The tears came after a prosecutor asked Najibullah Zazi if he still considered the defendant, Adis Medunjanin, to be a good friend.
“I love him,” Zazi replied.
Asked if he believed the defendant intended to carry out the planned suicide bombing, Zazi appeared unable to answer, wiping his eyes with a tissue and holding his head in his hands. After a pause, in a soft voice, he answered: “Yes.”
Zazi, 27 years old, has pleaded guilty to his role in a 2009 plot to bomb the subways. He and another conspirator who has pleaded guilty, Zarein Ahmedzay, are cooperating with prosecutors in their case against Medunjanin, who has admitted going to Pakistan to join the Taliban but denied being involved in a bomb plot.
Medunjanin, 28, has pleaded not guilty to counts including conspiring to use a weapon of mass destruction, attempting to commit an act of terrorism, conspiring to commit murder abroad and conspiring to provide material support to a terrorist organization.
The defense attorney, Robert Gottlieb, asked Zazi about the training he, Ahmedzay and Medunjanin received at an al Qaeda training camp in the South Waziristan province of Pakistan in late 2008. Gottlieb asked him if it was correct that most of the training they received had been lectures and that they had fired weapons once, on their last day at the camp.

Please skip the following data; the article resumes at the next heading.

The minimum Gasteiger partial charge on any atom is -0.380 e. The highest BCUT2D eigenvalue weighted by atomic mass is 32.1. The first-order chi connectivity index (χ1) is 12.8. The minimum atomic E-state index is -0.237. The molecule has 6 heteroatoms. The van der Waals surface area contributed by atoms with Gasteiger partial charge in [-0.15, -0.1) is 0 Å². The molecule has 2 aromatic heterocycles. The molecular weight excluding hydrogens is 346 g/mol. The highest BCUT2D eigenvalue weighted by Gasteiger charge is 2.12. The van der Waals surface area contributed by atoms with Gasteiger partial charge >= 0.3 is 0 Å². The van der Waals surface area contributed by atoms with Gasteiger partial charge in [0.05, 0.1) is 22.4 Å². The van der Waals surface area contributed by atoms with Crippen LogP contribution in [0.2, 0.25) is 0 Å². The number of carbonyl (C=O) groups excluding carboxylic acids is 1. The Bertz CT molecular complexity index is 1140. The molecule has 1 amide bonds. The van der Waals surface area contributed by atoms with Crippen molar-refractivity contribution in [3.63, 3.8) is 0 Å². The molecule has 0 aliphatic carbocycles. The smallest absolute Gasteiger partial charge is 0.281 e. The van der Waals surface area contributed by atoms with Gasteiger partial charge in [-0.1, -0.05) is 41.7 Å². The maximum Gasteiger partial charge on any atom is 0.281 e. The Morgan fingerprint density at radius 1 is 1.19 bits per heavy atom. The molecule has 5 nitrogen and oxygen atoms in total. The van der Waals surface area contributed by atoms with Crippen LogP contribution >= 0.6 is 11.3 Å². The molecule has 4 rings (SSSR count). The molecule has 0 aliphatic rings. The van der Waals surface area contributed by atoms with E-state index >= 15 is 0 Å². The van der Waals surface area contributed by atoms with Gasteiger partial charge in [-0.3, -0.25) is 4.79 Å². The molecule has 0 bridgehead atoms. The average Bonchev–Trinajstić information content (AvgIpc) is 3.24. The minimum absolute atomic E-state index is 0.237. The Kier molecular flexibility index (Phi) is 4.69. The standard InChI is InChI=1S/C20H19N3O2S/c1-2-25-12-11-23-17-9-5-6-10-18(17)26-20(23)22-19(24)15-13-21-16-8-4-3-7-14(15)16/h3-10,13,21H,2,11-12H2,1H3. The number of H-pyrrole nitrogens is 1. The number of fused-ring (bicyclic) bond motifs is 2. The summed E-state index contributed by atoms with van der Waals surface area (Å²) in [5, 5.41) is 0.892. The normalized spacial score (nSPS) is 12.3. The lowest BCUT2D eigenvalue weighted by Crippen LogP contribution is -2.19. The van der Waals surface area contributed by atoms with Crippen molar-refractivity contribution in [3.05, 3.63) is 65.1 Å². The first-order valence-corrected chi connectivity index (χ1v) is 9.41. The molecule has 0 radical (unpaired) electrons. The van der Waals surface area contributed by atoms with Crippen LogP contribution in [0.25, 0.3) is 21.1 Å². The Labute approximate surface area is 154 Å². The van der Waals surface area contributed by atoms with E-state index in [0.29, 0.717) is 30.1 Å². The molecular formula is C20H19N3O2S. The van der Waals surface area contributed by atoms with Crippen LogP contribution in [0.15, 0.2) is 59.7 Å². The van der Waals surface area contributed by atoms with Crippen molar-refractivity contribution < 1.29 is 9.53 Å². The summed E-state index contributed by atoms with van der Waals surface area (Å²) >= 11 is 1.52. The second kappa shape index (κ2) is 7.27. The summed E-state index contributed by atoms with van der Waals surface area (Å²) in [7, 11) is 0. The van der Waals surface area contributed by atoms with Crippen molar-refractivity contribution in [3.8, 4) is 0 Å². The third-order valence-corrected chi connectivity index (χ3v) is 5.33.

Zazi said he had only been allowed to fire one magazine from an assault rifle after an hour’s instruction on how to hold it correctly. Zazi also testified that the three trainees had drawn straws to determine who would be allowed to fire one round from a bazooka. Their trainers were short of ammunition.
He reiterated his earlier testimony that al Qaeda was only interested on the trio as suicide bombers. He said the terrorist group was interested in attacking Wal-Mart because it was viewed as the “cornerstone of the U.S. economy.”